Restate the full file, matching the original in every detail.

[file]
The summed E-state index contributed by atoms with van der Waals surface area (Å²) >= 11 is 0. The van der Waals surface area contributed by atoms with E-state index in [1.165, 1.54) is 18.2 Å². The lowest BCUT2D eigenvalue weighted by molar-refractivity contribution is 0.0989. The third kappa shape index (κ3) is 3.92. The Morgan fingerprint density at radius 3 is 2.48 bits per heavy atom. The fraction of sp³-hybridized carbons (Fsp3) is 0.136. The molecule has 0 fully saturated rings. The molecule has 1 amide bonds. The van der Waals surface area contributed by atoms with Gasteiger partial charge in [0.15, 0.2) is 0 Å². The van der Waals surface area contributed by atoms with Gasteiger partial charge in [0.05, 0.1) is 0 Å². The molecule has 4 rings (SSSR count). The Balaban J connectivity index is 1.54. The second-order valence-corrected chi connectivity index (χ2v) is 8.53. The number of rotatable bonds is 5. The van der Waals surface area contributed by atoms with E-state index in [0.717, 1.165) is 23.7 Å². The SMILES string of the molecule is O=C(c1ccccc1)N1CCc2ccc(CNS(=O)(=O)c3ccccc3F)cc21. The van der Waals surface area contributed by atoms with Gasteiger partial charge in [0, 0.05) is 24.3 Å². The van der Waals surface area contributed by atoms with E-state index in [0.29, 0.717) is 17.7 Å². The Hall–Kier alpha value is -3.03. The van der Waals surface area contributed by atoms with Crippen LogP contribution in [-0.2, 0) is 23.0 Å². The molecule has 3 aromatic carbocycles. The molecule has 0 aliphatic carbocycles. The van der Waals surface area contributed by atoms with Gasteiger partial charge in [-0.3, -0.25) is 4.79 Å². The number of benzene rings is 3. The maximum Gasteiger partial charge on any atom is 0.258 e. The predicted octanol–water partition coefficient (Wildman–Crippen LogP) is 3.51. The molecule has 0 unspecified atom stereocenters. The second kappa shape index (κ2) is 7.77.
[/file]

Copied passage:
The summed E-state index contributed by atoms with van der Waals surface area (Å²) >= 11 is 0. The van der Waals surface area contributed by atoms with E-state index in [1.165, 1.54) is 18.2 Å². The lowest BCUT2D eigenvalue weighted by molar-refractivity contribution is 0.0989. The third kappa shape index (κ3) is 3.92. The Morgan fingerprint density at radius 3 is 2.48 bits per heavy atom. The fraction of sp³-hybridized carbons (Fsp3) is 0.136. The molecule has 0 fully saturated rings. The molecule has 1 amide bonds. The van der Waals surface area contributed by atoms with Gasteiger partial charge in [0.15, 0.2) is 0 Å². The van der Waals surface area contributed by atoms with Gasteiger partial charge in [0.05, 0.1) is 0 Å². The molecule has 4 rings (SSSR count). The Balaban J connectivity index is 1.54. The second-order valence-corrected chi connectivity index (χ2v) is 8.53. The number of rotatable bonds is 5. The van der Waals surface area contributed by atoms with E-state index in [0.717, 1.165) is 23.7 Å². The SMILES string of the molecule is O=C(c1ccccc1)N1CCc2ccc(CNS(=O)(=O)c3ccccc3F)cc21. The van der Waals surface area contributed by atoms with Gasteiger partial charge in [0, 0.05) is 24.3 Å². The van der Waals surface area contributed by atoms with E-state index in [0.29, 0.717) is 17.7 Å². The Hall–Kier alpha value is -3.03. The van der Waals surface area contributed by atoms with Crippen LogP contribution in [-0.2, 0) is 23.0 Å². The molecule has 3 aromatic carbocycles. The molecule has 0 aliphatic carbocycles. The van der Waals surface area contributed by atoms with Gasteiger partial charge in [-0.3, -0.25) is 4.79 Å². The number of benzene rings is 3. The maximum Gasteiger partial charge on any atom is 0.258 e. The predicted octanol–water partition coefficient (Wildman–Crippen LogP) is 3.51. The molecule has 0 unspecified atom stereocenters. The second kappa shape index (κ2) is 7.77.